SALT LAKE CITY – Matt Leighninger published an interesting piece this week on Tompaine.com about how local governments are finding new ways to get things done, particularly across jurisdictional boundaries. “Local leaders are recruiting large, diverse numbers of people and involving them in small, deliberative groups, big action forums and ongoing structures like neighborhood councils,” Leighninger wrote.
Leighninger’s “deliberative groups” are the same thing as “convening groups,” my term for describing the new alliances of untraditional allies that are forming serendipitously across the country. These convening organizations, which differ in their form and function from traditional civic groups — chambers of commerce, rotary groups, Lions Clubs, and the like — arise out of the need for communities to find a way to negotiate the conflicts that too often occur at the intersection of politics, commerce, and advocacy. Their role is to help resolve big public interest issues — like traffic congestion or rapid transit or affordable housing — that cross jurisdictional boundaries and the lines between the public and private sectors.
In their form and function, convening groups are entirely an artifact of the 21st century. They are needed because government by itself, at every level, is incapable of efficiently achieving big ideas. And the new communications technology — blogs, email, Web sites, chat boards — provide convening groups wtth the ready means to communicate with themselves and to engage in dialogue in real time with folks in their communities.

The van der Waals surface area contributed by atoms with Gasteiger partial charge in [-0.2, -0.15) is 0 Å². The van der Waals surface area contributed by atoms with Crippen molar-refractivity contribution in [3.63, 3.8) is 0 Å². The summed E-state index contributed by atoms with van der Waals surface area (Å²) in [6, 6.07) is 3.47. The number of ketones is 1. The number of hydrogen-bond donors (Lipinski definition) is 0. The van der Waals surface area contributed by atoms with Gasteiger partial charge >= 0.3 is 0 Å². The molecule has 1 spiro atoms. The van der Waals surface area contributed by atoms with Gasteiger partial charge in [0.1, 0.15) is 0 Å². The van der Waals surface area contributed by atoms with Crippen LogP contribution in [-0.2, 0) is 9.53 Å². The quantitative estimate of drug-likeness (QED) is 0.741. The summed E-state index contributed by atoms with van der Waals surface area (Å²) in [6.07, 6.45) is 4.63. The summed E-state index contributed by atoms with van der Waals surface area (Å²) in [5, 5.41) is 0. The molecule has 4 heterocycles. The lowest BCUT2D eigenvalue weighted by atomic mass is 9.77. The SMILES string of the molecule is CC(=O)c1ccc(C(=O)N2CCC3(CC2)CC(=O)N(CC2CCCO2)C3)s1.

I first recognized convening groups in Michigan. The West Michigan Strategic Alliance in the Grand Rapids region, which represents businesses, local governments, farmers, neighborhood groups, environmentalists, and others, formed to prevent the region between Michigan’s second largest city and Lake Michigan from becoming the Midwest’s version of Los Angeles.
In Traverse City, the Land Use and Transportation Study Coordinating Group is 34 representatives of local governments and civic organizations formed out of a hotly disputed proposal to build a highway and bridge across the Boardman River. The group is now managing a $1.36 million federally-financed scenario planning project to develop the reasoned alternative to the highway.
Here in the Salt Lake City region, Envision Utah formed in the 1990’s to help growing suburbs bring order and environmental sensitivity to third-world growth rates. An ally has been Salt Lake City’s two-term Democratic Mayor Rocky Anderson (see pix), who’s administration has been defined by Anderson’s insistence that the city take the lead nationally in curbing the production of global climate change gases. The city’s single-minded pursuit of that goal, coupled with Envision Utah’s trend setting program of land conservation and growth management has made the largest region in the most conservative state an unexpected model of how to build a clean, green, land-conserving, and prosperous new economy. It’s really something to see.
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